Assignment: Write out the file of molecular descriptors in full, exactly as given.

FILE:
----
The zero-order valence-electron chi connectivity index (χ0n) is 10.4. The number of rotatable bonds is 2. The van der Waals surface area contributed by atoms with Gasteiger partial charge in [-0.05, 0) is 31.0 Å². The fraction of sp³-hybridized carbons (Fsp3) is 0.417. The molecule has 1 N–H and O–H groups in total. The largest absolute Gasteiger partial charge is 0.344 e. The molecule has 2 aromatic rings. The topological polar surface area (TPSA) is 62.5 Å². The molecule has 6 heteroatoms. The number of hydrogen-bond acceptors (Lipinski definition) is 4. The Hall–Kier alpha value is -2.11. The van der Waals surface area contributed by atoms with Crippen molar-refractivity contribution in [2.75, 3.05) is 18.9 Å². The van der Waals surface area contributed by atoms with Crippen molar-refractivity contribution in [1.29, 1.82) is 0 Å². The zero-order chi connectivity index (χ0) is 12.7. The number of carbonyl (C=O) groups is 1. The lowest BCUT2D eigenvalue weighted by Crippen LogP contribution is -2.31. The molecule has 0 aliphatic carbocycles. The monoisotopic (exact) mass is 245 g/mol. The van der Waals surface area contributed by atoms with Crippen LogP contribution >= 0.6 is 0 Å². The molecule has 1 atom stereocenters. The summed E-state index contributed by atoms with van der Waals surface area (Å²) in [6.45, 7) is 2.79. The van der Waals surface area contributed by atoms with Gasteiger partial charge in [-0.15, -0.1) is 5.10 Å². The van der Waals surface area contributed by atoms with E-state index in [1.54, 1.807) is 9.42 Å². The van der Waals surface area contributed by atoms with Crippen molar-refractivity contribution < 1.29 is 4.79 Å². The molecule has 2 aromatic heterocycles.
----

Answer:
The zero-order valence-electron chi connectivity index (χ0n) is 10.4. The number of rotatable bonds is 2. The van der Waals surface area contributed by atoms with Gasteiger partial charge in [-0.05, 0) is 31.0 Å². The fraction of sp³-hybridized carbons (Fsp3) is 0.417. The molecule has 1 N–H and O–H groups in total. The largest absolute Gasteiger partial charge is 0.344 e. The molecule has 2 aromatic rings. The topological polar surface area (TPSA) is 62.5 Å². The molecule has 6 heteroatoms. The number of hydrogen-bond acceptors (Lipinski definition) is 4. The Hall–Kier alpha value is -2.11. The van der Waals surface area contributed by atoms with Crippen molar-refractivity contribution in [2.75, 3.05) is 18.9 Å². The van der Waals surface area contributed by atoms with Crippen molar-refractivity contribution in [1.29, 1.82) is 0 Å². The zero-order chi connectivity index (χ0) is 12.7. The number of carbonyl (C=O) groups is 1. The lowest BCUT2D eigenvalue weighted by Crippen LogP contribution is -2.31. The molecule has 0 aliphatic carbocycles. The monoisotopic (exact) mass is 245 g/mol. The van der Waals surface area contributed by atoms with Crippen LogP contribution >= 0.6 is 0 Å². The molecule has 1 atom stereocenters. The summed E-state index contributed by atoms with van der Waals surface area (Å²) in [6.45, 7) is 2.79. The van der Waals surface area contributed by atoms with Gasteiger partial charge in [-0.15, -0.1) is 5.10 Å². The van der Waals surface area contributed by atoms with E-state index in [1.54, 1.807) is 9.42 Å². The van der Waals surface area contributed by atoms with Crippen molar-refractivity contribution < 1.29 is 4.79 Å². The molecule has 2 aromatic heterocycles.